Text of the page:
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Judy

As imagined by Max Posner, the future will be nothing like The Jetsons.

Danny Wolohan and Birgit Huppuch star in Max Posner's Judy, directed by Ken Rus Schmoll for Page 73 at the New Ohio Theatre.
(© Jeremy Daniel)

Technology and fashion won't change much in the next 25 years, but our collective mental health and ability to communicate will significantly deteriorate. That seems to be the unspoken premise behind Max Posner's Judy, now making its world premiere with Page 73 at the New Ohio Theatre. It's not the bright new world of tomorrow imagined by Walt Disney, nor is it an Orwellian nightmare. Rather, Posner offers something far blander, but perhaps more realistic: a stagnated version of today.

The story revolves around an extended family living on the outskirts of an unnamed American city circa 2040. Middle sister Tara (Birgit Huppuch) is a cult leader. Her younger brother Timothy (Danny Wolohan) is on the precipice of divorce to his wife, Judy; the prospect of single fatherhood is making him increasingly erratic. Kris (Deirdre O'Connell) still lives with the memory of her boyfriend who perished in a yoga-related mass murder. Naturally, she's the most balanced of the bunch and the only one not rearing children. Tara's son Kalvin (Luka Kain) and Timothy's daughter Eloise (Frenie Acoba) are both adopted, quietly surviving an adolescence surrounded by white people with personality disorders.

At the very least, a lifetime of refreshing Facebook has atrophied the communication skills of these middle-aged millennials, all of whom struggle to find the words they need to interact with other human beings face to face. In that respect, Posner has crafted hyper-realistic dialogue: These people are halting and inarticulate, regularly stumbling over one another's sentences.

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Those repelled by the in-your-face horror show that is Philip Ridley's Mercury Fur will find a more pleasantly milquetoast dystopia in Judy. Arnulfo Maldonado's set is the most terrifying thing here: One subterranean room with beige carpet and sparsely positioned furniture plays the part of three separate homes, suggesting that the characters all reside in indistinguishable habitats. It looks like the basement of a McMansion in an exurb of Cincinnati. This represents a depressing regression, a backlash against what appears to be a current trend toward customization and urban renewal.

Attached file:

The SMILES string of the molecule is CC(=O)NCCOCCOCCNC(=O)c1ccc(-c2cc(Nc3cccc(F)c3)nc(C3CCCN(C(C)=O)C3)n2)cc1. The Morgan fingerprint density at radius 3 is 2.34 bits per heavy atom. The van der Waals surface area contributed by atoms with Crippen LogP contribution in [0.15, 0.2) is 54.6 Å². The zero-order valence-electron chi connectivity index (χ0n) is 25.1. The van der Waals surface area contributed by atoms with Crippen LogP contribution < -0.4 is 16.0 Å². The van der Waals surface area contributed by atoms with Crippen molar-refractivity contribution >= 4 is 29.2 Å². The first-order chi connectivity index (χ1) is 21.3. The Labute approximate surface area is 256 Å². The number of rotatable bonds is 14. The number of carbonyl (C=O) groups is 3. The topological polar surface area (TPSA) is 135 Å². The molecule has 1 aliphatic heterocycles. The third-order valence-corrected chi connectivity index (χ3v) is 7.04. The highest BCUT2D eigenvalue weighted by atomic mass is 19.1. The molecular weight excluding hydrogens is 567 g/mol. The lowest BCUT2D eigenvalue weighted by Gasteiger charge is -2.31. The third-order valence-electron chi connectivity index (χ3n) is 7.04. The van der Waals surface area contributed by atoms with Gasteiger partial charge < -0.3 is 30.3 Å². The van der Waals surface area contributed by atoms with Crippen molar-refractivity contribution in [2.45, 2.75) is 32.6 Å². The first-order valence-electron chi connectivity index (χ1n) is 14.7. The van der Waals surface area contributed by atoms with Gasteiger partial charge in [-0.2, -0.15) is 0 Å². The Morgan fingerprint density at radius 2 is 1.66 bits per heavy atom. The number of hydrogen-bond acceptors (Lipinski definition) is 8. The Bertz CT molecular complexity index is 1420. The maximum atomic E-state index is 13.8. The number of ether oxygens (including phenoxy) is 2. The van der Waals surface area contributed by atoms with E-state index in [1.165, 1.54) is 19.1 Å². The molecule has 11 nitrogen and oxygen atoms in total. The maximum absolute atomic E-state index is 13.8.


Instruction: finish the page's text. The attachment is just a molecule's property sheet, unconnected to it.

Repairman Markus (a sympathetic and cuddly Marcel Spears) signifies something of a lateral move vis-à-vis technology. Every time The System (a more fully comprehensive Internet that touches every aspect of domestic life) goes down in someone's home, he rushes there to fix it. One would hope these things could be done remotely by 2040.

The one unadulterated ray of hope Posner extends is through the children: Despite the abundance of electronics at their disposal, Eloise and Kalvin are not sunken-eyed zombies. They engage in a séance to conjure the spirit of the yoga killer in one of the most memorable scenes of the play. Appropriately conspiratorial in their interaction, Acoba and Kain perform this with a committed idiosyncrasy that will make you want to believe in ghosts, a spirit realm, and yoga — anything but the boring safety of suburbia.

You may notice a distinctive lack of plot in this review because there's little to report. The siblings call each other. Eloise gets her first period. Tara dreams up her new gospel. Everyone remains firmly glued to their computer screens. It's all very banal and never really goes anywhere. Judy is a throwback to the absurdism of Samuel Beckett and Jean Genet: Not much happens, meaning that the experience is contingent upon interesting performances that can illuminate the linguistic gems buried in the text.

Under the artfully understated direction of Ken Rus Schmoll, the cast succeeds in making Posner's awkward prose feel natural. Huppuch's Tara always seems on the verge of a false epiphany or an epic meltdown. Wolohan's wide eyes and inappropriate smile give him the look of a truly crazy person. Neither of them seems to be truly listening to the people around them. O'Connell's Kris is the most relatable, speaking and moving with guarded measure that seems alien in this time of de rigueur oversharing.

The performers keep our attention, but the end result feels hollow and unenlightening. We know there are no surprises in Judy, just two hours of everyday dullness. If that sounds like your kind of theater, this is the play for you.

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